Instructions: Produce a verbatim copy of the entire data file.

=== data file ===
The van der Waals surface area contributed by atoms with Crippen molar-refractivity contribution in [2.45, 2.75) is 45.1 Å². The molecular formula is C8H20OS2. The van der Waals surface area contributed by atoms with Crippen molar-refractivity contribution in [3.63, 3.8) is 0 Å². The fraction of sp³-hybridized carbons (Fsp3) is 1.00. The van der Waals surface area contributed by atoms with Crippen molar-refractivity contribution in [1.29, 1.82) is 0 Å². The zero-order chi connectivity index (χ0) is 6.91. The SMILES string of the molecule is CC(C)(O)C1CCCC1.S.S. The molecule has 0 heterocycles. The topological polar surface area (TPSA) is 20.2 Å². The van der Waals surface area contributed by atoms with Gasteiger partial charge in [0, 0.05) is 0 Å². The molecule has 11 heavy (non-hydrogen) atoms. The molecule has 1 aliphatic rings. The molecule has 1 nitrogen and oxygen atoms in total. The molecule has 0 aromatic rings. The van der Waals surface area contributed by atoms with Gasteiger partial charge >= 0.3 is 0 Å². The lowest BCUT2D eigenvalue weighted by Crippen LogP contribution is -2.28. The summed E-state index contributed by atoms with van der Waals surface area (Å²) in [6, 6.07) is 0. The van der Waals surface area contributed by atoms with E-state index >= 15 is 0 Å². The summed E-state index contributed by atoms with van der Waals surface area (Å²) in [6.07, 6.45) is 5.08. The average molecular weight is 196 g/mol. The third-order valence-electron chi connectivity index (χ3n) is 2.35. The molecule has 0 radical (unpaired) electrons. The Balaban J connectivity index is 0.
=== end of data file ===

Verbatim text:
The van der Waals surface area contributed by atoms with Crippen molar-refractivity contribution in [2.45, 2.75) is 45.1 Å². The molecular formula is C8H20OS2. The van der Waals surface area contributed by atoms with Crippen molar-refractivity contribution in [3.63, 3.8) is 0 Å². The fraction of sp³-hybridized carbons (Fsp3) is 1.00. The van der Waals surface area contributed by atoms with Crippen molar-refractivity contribution in [1.29, 1.82) is 0 Å². The zero-order chi connectivity index (χ0) is 6.91. The SMILES string of the molecule is CC(C)(O)C1CCCC1.S.S. The molecule has 0 heterocycles. The topological polar surface area (TPSA) is 20.2 Å². The van der Waals surface area contributed by atoms with Gasteiger partial charge in [0, 0.05) is 0 Å². The molecule has 11 heavy (non-hydrogen) atoms. The molecule has 1 aliphatic rings. The molecule has 1 nitrogen and oxygen atoms in total. The molecule has 0 aromatic rings. The van der Waals surface area contributed by atoms with Gasteiger partial charge >= 0.3 is 0 Å². The lowest BCUT2D eigenvalue weighted by Crippen LogP contribution is -2.28. The summed E-state index contributed by atoms with van der Waals surface area (Å²) in [6, 6.07) is 0. The van der Waals surface area contributed by atoms with E-state index >= 15 is 0 Å². The summed E-state index contributed by atoms with van der Waals surface area (Å²) in [6.07, 6.45) is 5.08. The average molecular weight is 196 g/mol. The third-order valence-electron chi connectivity index (χ3n) is 2.35. The molecule has 0 radical (unpaired) electrons. The Balaban J connectivity index is 0.